Author Topic: Arbitrary high-frequency clock generation with MCU  (Read 3141 times)


Arbitrary high-frequency clock generation with MCU
« on: May 16, 2007, 06:17:58 PM »
So for the last few months I have been thinking about ways to generate high frequency clocks with MCU's (PICs or AVRs, mostly PICs though).  By high frequency, I mean about 5 Mhz, generated by a chip with a 20Mhz or so clock.  The application woudl be for tap tempo delay - the PT2395 to be exact, which uses clock frequencies of the range 2.5Mhz - 6Mhz.  Obviously, a fair amount of precision is required, so that the delay time represents the tapping!  I've made a tap tempo trem, so that is no problem, it's the synthesis of such a high frequency that is the hard part.  Here have been my ideas and pitfalls:

1) Using a timer to count a certain number of clock ticks and flip the state of a pin after that number of ticks.  This works great for lower frequencies, IE audio frequencies.  Also, you can count interrupts of a short range timer and flip every time a certain number of overflows have happened.  That worked fine for the tremolo.  The problem is, if you want to generate a 4.2 Mhz clock frequency, you're screwed!  You could generate 10Mhz, 5Mhz, etc, but even then, counting 4 ticks and flipping the state is bound to create a lot of error!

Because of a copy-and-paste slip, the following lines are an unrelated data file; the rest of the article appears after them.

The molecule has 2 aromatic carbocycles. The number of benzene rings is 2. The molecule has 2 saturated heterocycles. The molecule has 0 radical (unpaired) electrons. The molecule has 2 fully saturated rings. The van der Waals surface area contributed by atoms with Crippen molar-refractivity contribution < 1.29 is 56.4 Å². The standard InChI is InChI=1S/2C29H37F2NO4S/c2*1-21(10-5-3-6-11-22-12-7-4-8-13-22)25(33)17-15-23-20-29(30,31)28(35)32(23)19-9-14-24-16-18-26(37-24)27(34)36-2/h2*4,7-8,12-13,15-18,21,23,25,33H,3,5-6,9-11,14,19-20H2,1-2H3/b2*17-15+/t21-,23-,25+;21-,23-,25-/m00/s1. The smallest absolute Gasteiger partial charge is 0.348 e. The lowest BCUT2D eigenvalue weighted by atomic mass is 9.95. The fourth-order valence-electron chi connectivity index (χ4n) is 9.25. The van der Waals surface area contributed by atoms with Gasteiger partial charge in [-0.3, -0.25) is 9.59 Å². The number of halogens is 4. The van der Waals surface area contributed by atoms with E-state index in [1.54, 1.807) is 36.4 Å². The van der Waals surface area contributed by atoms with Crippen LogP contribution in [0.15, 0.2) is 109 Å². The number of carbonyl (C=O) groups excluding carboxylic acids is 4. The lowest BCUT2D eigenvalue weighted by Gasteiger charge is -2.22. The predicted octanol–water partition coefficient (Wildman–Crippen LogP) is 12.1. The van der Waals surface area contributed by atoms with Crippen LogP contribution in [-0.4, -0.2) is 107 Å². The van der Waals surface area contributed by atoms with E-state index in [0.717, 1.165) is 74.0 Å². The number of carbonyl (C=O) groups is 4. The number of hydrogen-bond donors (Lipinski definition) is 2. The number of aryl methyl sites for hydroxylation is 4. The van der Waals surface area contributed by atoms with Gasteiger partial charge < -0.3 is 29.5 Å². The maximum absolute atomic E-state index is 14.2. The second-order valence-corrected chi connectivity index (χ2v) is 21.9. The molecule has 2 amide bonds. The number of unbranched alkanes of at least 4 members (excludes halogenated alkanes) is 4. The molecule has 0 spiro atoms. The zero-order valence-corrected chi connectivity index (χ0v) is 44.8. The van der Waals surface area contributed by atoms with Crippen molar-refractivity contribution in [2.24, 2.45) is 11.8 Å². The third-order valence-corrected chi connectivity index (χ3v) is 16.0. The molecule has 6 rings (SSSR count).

2) Then the idea came up of serially controlling a digitally controlled pot, and using that pot to control an oscillator.  The problem here is that most of these have maybe 256 positions max...  a discrete number of 256 delay times is somewhat reasonable, but not reasonable enough, to me.  I want more accuracy than that.  There also might be some problems as far as calibration goes.

3) I've heard myths of serially controlled/programmed oscillators - you feed them a series of bits, and they give you a frequency.  I really can't find any information on this kind of thing, either because they don't exist or because I'm not googling the right thing.  The closest thing I've found (I have no idea if this actually counts, or how to use it):

4) I've heard similar myths of frequency multipliers.  I know division is a million times easier than multiplication as far as frequencies go, but it might be a possibility.  If we could multiply by, say, 1024 or something, generating a proper frequency would be no problem using the ticks-counting method.

Any ideas?  Just to put everything on the table, if I am able to develop a tap tempo circuit/program I will almost definitely be selling it.  That said, I will also most definitely be posting code/schematics/etc online.



Re: Arbitrary high-frequency clock generation with MCU
« Reply #1 on: May 17, 2007, 02:09:46 AM »
Analogue Signal Processing